Once I said I would never take up spinning because I didn't need another set of hobby supplies. I am eating my words and learning to spin on a spindle. Sarah inspired me with her projects and made a few suggestions to my inquiry. I am amazed and grateful to the generous makers who post how-to-videos on YouTube. This week I tried plying a couple of my small bits. The first three attempts went in the trash but yesterday I made one little thick and thin skein of yarn. It's not yet knit-worthy but I am keeping it as a record of my beginning skills. Even if I never get proficient, I have added something to balance the losses of the pandemic.
I am linking with Kat and the Unravelers today. Yesterday I unraveled a good portion of the scrappy shawl. I finished it up to the picot bind off (thank goodness I have some sense) before listening to the knitting voice in my head. I let it rest for a few days. I looked at it in the daylight, not making a decision after 8:30 p.m. Once I wrote these scraps were two different hues of purple - one with more blue, the other with more red. I kept knitting thinking, this is going to work, blocking will make a difference. In the end, it was too busy for me. It was as if I had knit two different shawls and put them together. I learned some new stitch patterns and whiled away some evenings. I saved the beginning section because that's the part I like. It's back in a bag resting. If I want to finish it, I'll need to buy a skein of yarn. Oh darn!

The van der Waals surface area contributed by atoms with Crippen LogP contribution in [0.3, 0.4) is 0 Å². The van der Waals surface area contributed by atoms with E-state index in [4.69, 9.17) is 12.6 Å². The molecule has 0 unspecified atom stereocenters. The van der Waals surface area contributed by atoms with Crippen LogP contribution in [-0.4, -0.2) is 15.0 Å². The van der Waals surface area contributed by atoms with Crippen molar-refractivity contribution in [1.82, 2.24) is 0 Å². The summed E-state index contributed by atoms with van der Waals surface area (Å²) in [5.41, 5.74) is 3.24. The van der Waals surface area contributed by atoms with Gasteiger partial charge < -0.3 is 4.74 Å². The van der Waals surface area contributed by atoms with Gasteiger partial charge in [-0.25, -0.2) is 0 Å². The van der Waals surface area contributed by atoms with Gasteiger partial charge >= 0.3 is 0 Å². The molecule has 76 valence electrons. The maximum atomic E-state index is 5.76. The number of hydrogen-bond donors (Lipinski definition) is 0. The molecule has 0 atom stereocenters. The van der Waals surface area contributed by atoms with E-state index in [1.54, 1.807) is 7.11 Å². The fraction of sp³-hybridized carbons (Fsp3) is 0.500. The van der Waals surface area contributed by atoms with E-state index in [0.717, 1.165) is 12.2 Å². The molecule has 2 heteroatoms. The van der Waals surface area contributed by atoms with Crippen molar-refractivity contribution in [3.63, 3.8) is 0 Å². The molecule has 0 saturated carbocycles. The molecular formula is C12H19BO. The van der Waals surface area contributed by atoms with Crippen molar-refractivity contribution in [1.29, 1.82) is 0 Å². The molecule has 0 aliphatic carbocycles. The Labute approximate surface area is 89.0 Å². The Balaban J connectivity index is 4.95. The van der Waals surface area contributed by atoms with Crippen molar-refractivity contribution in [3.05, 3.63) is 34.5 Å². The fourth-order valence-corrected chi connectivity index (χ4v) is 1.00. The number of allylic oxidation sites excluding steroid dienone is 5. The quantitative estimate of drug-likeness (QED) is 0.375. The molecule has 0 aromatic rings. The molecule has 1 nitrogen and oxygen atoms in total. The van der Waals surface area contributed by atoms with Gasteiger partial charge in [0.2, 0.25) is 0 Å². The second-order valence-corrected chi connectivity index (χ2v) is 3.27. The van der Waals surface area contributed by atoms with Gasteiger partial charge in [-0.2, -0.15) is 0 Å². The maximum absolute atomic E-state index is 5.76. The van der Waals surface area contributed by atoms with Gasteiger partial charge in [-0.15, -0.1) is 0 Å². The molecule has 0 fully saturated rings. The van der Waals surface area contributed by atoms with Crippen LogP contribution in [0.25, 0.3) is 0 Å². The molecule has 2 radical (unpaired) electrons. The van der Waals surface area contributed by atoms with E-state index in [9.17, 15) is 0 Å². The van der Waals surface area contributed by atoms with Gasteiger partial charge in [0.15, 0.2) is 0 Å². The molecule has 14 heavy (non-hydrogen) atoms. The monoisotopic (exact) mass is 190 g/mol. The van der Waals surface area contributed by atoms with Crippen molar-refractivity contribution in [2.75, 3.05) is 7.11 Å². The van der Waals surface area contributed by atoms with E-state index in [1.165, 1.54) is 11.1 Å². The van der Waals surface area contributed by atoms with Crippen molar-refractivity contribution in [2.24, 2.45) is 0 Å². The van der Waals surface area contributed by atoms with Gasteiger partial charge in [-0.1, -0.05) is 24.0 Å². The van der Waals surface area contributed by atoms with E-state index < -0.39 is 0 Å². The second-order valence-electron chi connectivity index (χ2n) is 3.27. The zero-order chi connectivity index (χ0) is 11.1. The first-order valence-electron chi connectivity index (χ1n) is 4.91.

So I am knitting on these socks and hope to finish them this evening. I have another shawl on the needles but it is not calling my name in this July weather. A small project, like socks, fingerless mitts or mittens, is more appealing. Spinning with a spindle is also a good way to play with fiber that isn't in my lap.
I am about half-way through Curlew Moon, a book of nature writing. This story is another account of industrialization and intensive agricultural practices bringing about the decline of a once numerous species. Of course there are some individuals working to save the European curlew. Sadly, this is a universal story of our time. Some passages are beautifully written and Colwell weaves poetry and musings by other writers into the narrative about her long walk through the British Isles. I am unfamiliar with many of the other birds named. I also looking up unfamiliar vocabulary. Some words are scientific while others must be specific to the British Isles.
I am also reading Jane Hirshfield's new book of poetry, Ledger. Her accounting contains very interesting and thoughtful metaphor. I love the way she makes a poem out of everyday objects. "Spell Against Hatred" is very appropriate for this time. These poems come from the vantage point of an older woman, a viewpoint sometimes hard to find.
I hope this July day finds you in a cool and sheltered place with a project or a good book.